Oct 11, 2012
There's no temple as great as Matsushima's Suigan Temple.
In front of it is the sea, and behind it a mountain called Komatsubara.
In Ishinomaki is the famous Mount Hiyori.
”Tairyo Utaikomi” (Fisherman's Song)
Folk Song of Miyagi Prefecture
Asked about the value of the arts, it can be hard to come up with an immediate or concrete answer. We cite studies that show that students engaged in art demonstrate improved linguistic or math skills or that it improves creativity, but these points only define the value of art as it influences other fields. Is there a value to art other than more commercial success in the future?
I think most people would say “yes,” but perhaps the difficulty of verbalizing art’s intrinsic benefits stems from its tendency to speak to the intangible or nonverbal elements of the human experience. The arts offer us a means of expression beyond words, and they can allow us to share ideas that transcend the limits of linguistic communication. As a composer and scholar, I am personally fascinated by the potential of art to communicate and explore these elements of life and humanity, and from 2011-2012 I received a Sylff (Sasakawa Young Leader's Fellowship Fund) Fellowship—a program administered by the Tokyo Foundation—in order to pursue my research in cross-cultural communication through music.
Music is uniquely situated as one of the most fundamentally abstract of the arts. There is no reason that a series of vibrations in the air at different rates and magnitudes should hold any meaning. Yet, humans have used music throughout recorded history to convey ideas for which words were insufficient, from the earliest songs praising our heroes and deities to symphonies glorifying individual triumph and Japanese folk songs expressing the beauty of a local area and the pride of the people.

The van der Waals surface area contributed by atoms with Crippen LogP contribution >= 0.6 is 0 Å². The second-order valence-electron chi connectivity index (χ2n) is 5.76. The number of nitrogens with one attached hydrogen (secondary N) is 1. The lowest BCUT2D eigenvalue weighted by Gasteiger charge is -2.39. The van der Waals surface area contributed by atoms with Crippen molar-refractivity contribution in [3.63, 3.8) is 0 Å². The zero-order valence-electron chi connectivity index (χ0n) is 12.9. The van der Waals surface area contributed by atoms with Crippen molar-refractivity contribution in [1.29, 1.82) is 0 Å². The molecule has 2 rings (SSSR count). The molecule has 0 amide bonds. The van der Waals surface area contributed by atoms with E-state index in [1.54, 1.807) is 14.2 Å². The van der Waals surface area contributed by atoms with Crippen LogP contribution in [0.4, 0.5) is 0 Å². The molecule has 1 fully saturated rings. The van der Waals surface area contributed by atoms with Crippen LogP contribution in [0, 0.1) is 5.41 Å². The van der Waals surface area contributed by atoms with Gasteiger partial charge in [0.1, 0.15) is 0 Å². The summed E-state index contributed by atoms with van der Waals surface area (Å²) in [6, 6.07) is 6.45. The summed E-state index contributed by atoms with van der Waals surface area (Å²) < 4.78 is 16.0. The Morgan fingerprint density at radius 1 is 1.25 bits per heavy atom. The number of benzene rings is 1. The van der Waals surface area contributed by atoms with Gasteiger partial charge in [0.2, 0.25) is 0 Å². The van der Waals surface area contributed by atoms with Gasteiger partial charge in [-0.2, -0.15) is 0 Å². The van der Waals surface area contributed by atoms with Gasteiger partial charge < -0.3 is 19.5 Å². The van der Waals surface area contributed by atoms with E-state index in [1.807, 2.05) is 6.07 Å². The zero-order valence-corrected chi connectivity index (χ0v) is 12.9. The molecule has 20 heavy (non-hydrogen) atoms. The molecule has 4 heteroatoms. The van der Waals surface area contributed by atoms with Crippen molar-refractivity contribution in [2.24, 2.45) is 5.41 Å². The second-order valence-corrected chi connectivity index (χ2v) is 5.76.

It is no wonder, then, that Steven Verhelst’s “Song for Japan” has become so popular as a means for people all over the world to express their condolences to the victims of the Tohoku earthquake. This piece allows musicians a chance to share their overwhelming emotions where the words, “I’m so sorry for your loss,” seem to fall short. The piece expresses the sadness of loss and hope for the future that those of us living abroad wished to share with the people of Japan.
Similarly, when I saw a notification in the Sylff Newsletter about the “Together in Tohoku” program, a series of music workshops for students who were victims of the disaster, I e-mailed the Tokyo Foundation to see if there was any way that I could be of assistance. The program involved outstanding young musicians from three Sylff music schools spending a week in Japan, coaching students in Miyagi (aged 12 to 18) and joining them onstage in Tokyo's Suntory Hall as the Michinoku Wind Orchestra. I was thrilled when I heard that I could lend my skills to these events as an amateur interpreter, helping in the communication between the students and the Sylff Chamber Ensemble.
The musicians in this Sylff Chamber Ensemble included Merideth Hite (oboe), Moran Katz (clarinet), and Dean Bärli Nugent (flute) from the Julliard School in New York; Carl-Emmanuel Fisbach (saxophone), Dylan Corlay (bassoon), and Marie Collemare (horn) from the Conservatoire de Paris; and Panju Kim (trumpet), Dietmar Nigsch (trombone), and David Panzel (percussion) from the University of Music and Performing Arts in Vienna. Perhaps the tangible benefits of the Sylff Chamber Ensemble's visit might seem insignificant compared to the needs of people who lost friends and family members or all of their material possessions, but this international musical collaboration will hopefully provide lessons, models, and memories that will support these students as they continue into adulthood.